Type of Document Dissertation Author Kenealy, Shannon URN etd-04042006-040044 Title Investigating the genetic susceptibility to multiple sclerosis: a genomic convergence approach Degree PhD Department Molecular Physiology and Biophysics Advisory Committee
Advisor Name Title Professor Marshall L. Summar Committee Chair Professor Douglas P. Mortlock Committee Member Professor John A. Phillips Committee Member Professor Jonathan L. Haines Committee Member Professor Scott M. Williams Committee Member Professor Subramaniam Sriram Committee Member Keywords
- chromosome 1q
- genetic linkage
- allelic association
- Multiple sclerosis -- Genetic aspects
Date of Defense 2005-08-12 Availability unrestricted AbstractMultiple sclerosis (MS) is a debilitating neuroimmunological and neuro-degenerative disease. Despite substantial evidence for polygenic inheritance, the MHC is the only region that clearly and consistently demonstrates linkage and association in MS studies. The goal of the work presented in this dissertation was to identify additional chromosomal regions harboring MS susceptibility genes. Our studies entailed a new genomic convergence approach incorporating information gained from positional (linkage and association) and functional (comparative sequence) studies. In conjunction with high-throughput genotyping and powerful new statistical analyses methods, this approach identified several regions suggesting the presence of MS loci.
We began our investigation with a genomic linkage screen that identified seven chromosomal regions of interest in a data set of multiplex MS families. To narrow these regions, we developed an approach for more detailed linkage studies that capitalized on new methods for rapid and accurate genotyping of SNPs. In addition to increasing marker coverage in each region, we genotyped an expanded data set and devised covariate analyses schemes to account for genetic effect in the MHC. This method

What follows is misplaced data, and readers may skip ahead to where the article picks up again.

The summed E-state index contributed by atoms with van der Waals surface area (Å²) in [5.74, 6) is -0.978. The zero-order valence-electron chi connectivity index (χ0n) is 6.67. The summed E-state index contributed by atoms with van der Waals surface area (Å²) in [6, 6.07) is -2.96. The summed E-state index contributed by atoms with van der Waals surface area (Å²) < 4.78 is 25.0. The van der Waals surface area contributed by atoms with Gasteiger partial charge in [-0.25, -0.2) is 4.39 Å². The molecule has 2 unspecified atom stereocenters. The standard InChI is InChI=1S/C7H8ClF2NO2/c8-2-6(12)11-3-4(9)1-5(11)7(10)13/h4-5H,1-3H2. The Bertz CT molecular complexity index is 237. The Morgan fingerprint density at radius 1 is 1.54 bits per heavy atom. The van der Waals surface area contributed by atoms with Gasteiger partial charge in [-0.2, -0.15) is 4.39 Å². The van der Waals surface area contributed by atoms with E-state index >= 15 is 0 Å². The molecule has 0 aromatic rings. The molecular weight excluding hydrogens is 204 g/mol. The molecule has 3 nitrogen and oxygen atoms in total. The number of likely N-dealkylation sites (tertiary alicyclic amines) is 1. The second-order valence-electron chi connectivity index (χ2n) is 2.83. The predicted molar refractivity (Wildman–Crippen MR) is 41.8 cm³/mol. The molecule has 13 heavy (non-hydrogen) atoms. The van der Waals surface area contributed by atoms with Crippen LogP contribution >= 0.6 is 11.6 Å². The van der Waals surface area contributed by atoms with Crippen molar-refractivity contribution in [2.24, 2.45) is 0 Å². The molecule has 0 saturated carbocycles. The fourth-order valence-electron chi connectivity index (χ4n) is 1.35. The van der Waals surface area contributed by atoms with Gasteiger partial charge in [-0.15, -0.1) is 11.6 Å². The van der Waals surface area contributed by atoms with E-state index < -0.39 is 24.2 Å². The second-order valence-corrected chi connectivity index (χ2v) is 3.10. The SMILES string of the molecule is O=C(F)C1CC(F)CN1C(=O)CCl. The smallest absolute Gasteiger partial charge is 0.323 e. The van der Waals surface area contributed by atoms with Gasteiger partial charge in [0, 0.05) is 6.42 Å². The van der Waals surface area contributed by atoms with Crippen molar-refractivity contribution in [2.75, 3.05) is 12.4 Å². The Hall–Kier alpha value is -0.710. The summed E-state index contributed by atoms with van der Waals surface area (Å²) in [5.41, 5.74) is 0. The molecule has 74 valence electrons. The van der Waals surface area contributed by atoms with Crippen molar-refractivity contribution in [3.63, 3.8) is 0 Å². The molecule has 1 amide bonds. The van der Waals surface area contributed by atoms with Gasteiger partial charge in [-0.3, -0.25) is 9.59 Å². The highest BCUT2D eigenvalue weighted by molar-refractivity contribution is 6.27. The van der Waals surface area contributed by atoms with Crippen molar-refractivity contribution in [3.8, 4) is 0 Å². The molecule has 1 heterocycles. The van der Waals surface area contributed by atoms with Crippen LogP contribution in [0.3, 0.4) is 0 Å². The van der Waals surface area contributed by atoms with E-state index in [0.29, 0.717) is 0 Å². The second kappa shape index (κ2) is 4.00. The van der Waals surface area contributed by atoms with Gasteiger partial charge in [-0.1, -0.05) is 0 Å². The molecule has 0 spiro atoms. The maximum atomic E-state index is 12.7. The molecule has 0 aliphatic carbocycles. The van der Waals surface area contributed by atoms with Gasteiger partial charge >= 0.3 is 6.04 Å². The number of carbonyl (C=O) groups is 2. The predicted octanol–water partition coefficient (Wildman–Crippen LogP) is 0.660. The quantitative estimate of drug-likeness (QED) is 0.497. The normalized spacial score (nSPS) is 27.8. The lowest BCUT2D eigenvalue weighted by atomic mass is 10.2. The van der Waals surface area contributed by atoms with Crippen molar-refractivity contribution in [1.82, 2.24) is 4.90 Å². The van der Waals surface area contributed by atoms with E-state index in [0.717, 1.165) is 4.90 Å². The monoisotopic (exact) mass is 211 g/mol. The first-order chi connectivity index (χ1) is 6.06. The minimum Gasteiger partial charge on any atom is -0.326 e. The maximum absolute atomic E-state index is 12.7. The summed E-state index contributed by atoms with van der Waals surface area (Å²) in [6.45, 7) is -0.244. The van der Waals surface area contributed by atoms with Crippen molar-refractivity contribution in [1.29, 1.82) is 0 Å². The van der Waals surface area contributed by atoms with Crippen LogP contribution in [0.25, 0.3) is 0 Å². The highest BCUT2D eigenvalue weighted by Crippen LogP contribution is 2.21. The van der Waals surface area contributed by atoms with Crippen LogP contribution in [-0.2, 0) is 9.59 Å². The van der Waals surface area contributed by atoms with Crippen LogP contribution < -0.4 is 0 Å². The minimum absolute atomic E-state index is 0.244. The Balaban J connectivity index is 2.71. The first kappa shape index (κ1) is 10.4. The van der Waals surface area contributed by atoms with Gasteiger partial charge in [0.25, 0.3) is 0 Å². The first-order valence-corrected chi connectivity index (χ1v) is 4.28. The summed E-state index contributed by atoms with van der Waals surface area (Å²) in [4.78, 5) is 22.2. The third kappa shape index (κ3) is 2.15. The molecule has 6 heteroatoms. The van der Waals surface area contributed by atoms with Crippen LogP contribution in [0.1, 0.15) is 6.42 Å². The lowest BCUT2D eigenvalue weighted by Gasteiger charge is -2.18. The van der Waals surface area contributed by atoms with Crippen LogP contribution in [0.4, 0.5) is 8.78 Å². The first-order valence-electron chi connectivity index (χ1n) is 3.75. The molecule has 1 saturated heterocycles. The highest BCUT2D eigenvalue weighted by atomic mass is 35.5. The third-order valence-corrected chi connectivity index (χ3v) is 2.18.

continued to provide evidence of linkage to several chromosomal regions and was successful in substantially narrowing two regions to only a few Mb.
We then developed a systematic approach to expedite follow-up association studies in the positional candidate regions. In an attempt to increase the likelihood of detecting variants associated with MS, we employed a novel method to select SNPs located in multi-species conserved sequences. Use of this method on chromosome 1q44 resulted in the identification of four subregions demonstrating significant association with MS susceptibility.
The work presented in this dissertation confirmed several regions warranting further investigation for genes conferring susceptibility to MS, including chromosomes 1q44, 2q35, 9q34, and 18p11. It is our hope that these studies will result in the discovery of several genes associated with MS and that our genomic convergence approach will provide researchers with a method for unraveling the genetic heterogeneity of MS and other complex genetic diseases.
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